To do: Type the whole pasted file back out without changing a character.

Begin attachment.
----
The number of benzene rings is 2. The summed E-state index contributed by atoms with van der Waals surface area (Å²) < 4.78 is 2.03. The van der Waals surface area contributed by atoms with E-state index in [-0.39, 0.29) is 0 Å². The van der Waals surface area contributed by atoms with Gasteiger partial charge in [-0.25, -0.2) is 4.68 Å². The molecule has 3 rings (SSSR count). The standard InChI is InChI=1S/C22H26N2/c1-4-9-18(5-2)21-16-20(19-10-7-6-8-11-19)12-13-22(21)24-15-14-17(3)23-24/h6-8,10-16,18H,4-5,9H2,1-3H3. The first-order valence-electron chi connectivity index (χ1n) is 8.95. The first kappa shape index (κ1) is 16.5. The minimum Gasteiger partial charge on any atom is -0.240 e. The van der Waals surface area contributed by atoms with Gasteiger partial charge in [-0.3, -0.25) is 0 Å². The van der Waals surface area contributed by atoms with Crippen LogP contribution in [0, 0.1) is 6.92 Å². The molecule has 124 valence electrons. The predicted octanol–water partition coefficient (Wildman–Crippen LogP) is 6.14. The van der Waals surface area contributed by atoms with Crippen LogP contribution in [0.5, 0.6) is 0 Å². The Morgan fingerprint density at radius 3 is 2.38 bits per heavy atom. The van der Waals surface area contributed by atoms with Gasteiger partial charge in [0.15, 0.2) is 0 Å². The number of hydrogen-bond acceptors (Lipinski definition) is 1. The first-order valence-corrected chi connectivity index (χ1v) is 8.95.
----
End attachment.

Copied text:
The number of benzene rings is 2. The summed E-state index contributed by atoms with van der Waals surface area (Å²) < 4.78 is 2.03. The van der Waals surface area contributed by atoms with E-state index in [-0.39, 0.29) is 0 Å². The van der Waals surface area contributed by atoms with Gasteiger partial charge in [-0.25, -0.2) is 4.68 Å². The molecule has 3 rings (SSSR count). The standard InChI is InChI=1S/C22H26N2/c1-4-9-18(5-2)21-16-20(19-10-7-6-8-11-19)12-13-22(21)24-15-14-17(3)23-24/h6-8,10-16,18H,4-5,9H2,1-3H3. The first-order valence-electron chi connectivity index (χ1n) is 8.95. The first kappa shape index (κ1) is 16.5. The minimum Gasteiger partial charge on any atom is -0.240 e. The van der Waals surface area contributed by atoms with Gasteiger partial charge in [-0.3, -0.25) is 0 Å². The van der Waals surface area contributed by atoms with Crippen LogP contribution in [0, 0.1) is 6.92 Å². The molecule has 124 valence electrons. The predicted octanol–water partition coefficient (Wildman–Crippen LogP) is 6.14. The van der Waals surface area contributed by atoms with Crippen LogP contribution in [0.5, 0.6) is 0 Å². The Morgan fingerprint density at radius 3 is 2.38 bits per heavy atom. The van der Waals surface area contributed by atoms with Gasteiger partial charge in [0.15, 0.2) is 0 Å². The number of hydrogen-bond acceptors (Lipinski definition) is 1. The first-order valence-corrected chi connectivity index (χ1v) is 8.95.